When a person dies without a Will the intestacy rules determine how their estate will be administered. These rules are set out in legislation dating back to 1925, the Administration of Estates Act 1925. The Act determines not only who will inherit but also who is entitled to administer the estate.
Whilst the Act has been amended over the years, and as recently as July 2023, some may consider it is largely out of date. It does not allow for modern family arrangements and limits what a surviving spouse or civil partner may receive from the deceased’s estate.
Under the Act those who can inherit are blood relatives only (those closest to the deceased having a higher priority over those who are not so close). If there are no blood relatives, the estate will ultimately pass to the Crown.
Unmarried partners, regardless of how long they may have been together with the deceased, have no right to inherit under the Act. Surviving spouses or civil partners will be entitled to a Statutory Legacy of £322,000 (previously £270,000 before 26 July 2023) and all of the personal possessions of the deceased. What happens to the rest of the estate depends on whether or not the deceased had any children or grandchildren.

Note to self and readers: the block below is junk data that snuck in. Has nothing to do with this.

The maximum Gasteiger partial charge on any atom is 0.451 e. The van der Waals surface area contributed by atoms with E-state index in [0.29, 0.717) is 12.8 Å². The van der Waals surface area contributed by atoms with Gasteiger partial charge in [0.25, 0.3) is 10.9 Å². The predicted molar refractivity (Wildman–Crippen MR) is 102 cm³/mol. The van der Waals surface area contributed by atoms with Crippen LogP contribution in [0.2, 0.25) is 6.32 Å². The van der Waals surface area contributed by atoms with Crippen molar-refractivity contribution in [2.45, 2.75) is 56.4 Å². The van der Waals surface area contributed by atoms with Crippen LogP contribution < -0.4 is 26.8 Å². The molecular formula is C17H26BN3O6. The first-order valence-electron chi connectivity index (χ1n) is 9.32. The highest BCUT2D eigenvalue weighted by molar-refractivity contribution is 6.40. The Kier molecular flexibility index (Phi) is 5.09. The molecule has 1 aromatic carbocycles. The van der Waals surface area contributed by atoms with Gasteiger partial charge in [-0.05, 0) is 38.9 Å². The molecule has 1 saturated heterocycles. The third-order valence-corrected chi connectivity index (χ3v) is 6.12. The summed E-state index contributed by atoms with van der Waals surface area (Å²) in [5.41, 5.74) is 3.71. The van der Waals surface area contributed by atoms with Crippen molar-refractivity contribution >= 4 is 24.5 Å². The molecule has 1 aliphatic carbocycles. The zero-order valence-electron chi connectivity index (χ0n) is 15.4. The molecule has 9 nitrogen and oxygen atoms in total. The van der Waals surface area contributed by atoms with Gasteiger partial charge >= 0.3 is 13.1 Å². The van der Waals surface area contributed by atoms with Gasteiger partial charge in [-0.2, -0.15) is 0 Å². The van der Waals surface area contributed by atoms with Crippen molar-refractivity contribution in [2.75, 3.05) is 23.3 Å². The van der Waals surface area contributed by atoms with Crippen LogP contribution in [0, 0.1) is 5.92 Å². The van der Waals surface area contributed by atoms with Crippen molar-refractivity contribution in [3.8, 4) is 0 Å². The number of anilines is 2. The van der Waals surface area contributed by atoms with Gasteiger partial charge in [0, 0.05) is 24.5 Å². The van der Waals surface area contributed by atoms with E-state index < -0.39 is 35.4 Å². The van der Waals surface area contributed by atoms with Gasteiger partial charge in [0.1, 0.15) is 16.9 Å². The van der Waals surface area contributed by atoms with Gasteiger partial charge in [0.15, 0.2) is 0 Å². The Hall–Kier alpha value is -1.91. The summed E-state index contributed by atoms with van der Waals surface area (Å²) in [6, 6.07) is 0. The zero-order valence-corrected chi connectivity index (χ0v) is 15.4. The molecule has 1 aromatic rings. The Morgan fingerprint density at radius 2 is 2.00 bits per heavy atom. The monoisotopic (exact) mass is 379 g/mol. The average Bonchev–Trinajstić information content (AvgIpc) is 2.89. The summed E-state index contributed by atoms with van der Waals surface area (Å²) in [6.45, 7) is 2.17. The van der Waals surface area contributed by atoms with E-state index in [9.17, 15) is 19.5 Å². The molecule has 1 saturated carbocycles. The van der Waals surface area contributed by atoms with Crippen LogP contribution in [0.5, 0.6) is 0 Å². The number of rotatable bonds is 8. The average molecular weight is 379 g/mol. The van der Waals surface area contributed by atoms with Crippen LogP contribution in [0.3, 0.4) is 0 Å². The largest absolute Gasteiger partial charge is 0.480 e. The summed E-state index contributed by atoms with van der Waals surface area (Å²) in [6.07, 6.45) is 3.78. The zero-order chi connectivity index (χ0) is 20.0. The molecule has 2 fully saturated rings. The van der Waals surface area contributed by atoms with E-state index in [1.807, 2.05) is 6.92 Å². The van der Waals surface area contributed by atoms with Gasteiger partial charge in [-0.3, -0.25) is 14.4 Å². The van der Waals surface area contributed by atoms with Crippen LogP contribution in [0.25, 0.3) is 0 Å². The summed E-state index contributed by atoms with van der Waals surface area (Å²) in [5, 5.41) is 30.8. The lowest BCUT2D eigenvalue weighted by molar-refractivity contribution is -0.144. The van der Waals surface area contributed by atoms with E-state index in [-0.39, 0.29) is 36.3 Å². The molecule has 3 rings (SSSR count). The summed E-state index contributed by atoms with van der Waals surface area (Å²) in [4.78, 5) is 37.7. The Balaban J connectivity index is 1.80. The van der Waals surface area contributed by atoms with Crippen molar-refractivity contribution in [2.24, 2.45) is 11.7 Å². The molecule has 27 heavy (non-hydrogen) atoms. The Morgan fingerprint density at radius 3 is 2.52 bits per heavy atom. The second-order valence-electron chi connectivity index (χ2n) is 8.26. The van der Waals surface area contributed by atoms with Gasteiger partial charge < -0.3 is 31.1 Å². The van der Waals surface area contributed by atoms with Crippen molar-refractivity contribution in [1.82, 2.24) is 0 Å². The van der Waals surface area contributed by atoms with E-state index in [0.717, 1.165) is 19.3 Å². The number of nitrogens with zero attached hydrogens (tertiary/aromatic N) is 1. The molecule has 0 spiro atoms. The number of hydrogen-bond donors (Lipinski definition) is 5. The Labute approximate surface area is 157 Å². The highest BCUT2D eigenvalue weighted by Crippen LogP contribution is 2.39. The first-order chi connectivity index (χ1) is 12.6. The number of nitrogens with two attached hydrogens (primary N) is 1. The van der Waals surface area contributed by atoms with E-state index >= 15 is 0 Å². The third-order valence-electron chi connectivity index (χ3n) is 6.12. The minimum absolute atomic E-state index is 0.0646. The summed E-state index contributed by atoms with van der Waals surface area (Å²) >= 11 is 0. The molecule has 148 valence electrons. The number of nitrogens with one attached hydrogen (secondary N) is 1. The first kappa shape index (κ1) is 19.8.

If you would like to seek further advice from one of our specialist team members to discuss your own circumstances and how making a Will may benefit you, please contact us.
Intestacy – who inherits if someone dies without making a will?https://todayswillsandprobate.co.uk/intestacy-who-inherits-if-someone-dies-without-making-a-will/